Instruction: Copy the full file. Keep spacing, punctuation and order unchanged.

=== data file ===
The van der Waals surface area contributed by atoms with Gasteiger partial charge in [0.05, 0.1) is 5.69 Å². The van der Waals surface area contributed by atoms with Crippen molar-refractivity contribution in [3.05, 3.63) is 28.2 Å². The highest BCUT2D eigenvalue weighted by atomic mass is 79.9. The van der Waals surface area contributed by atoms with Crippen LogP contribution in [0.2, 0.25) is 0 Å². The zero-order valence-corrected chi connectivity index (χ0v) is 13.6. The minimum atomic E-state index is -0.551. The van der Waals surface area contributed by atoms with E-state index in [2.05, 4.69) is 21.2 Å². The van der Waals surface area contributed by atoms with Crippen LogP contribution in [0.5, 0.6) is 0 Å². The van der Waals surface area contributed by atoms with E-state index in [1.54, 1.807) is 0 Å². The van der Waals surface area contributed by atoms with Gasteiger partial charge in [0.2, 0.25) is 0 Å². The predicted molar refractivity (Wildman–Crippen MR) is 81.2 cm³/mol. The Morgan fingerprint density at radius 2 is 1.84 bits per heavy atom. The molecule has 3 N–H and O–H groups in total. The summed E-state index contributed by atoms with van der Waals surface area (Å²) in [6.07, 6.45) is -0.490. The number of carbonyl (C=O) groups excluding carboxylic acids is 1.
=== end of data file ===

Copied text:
The van der Waals surface area contributed by atoms with Gasteiger partial charge in [0.05, 0.1) is 5.69 Å². The van der Waals surface area contributed by atoms with Crippen molar-refractivity contribution in [3.05, 3.63) is 28.2 Å². The highest BCUT2D eigenvalue weighted by atomic mass is 79.9. The van der Waals surface area contributed by atoms with Crippen LogP contribution in [0.2, 0.25) is 0 Å². The zero-order valence-corrected chi connectivity index (χ0v) is 13.6. The minimum atomic E-state index is -0.551. The van der Waals surface area contributed by atoms with E-state index in [2.05, 4.69) is 21.2 Å². The van der Waals surface area contributed by atoms with Crippen LogP contribution in [0.5, 0.6) is 0 Å². The van der Waals surface area contributed by atoms with E-state index in [1.54, 1.807) is 0 Å². The van der Waals surface area contributed by atoms with Gasteiger partial charge in [0.2, 0.25) is 0 Å². The predicted molar refractivity (Wildman–Crippen MR) is 81.2 cm³/mol. The Morgan fingerprint density at radius 2 is 1.84 bits per heavy atom. The molecule has 3 N–H and O–H groups in total. The summed E-state index contributed by atoms with van der Waals surface area (Å²) in [6.07, 6.45) is -0.490. The number of carbonyl (C=O) groups excluding carboxylic acids is 1.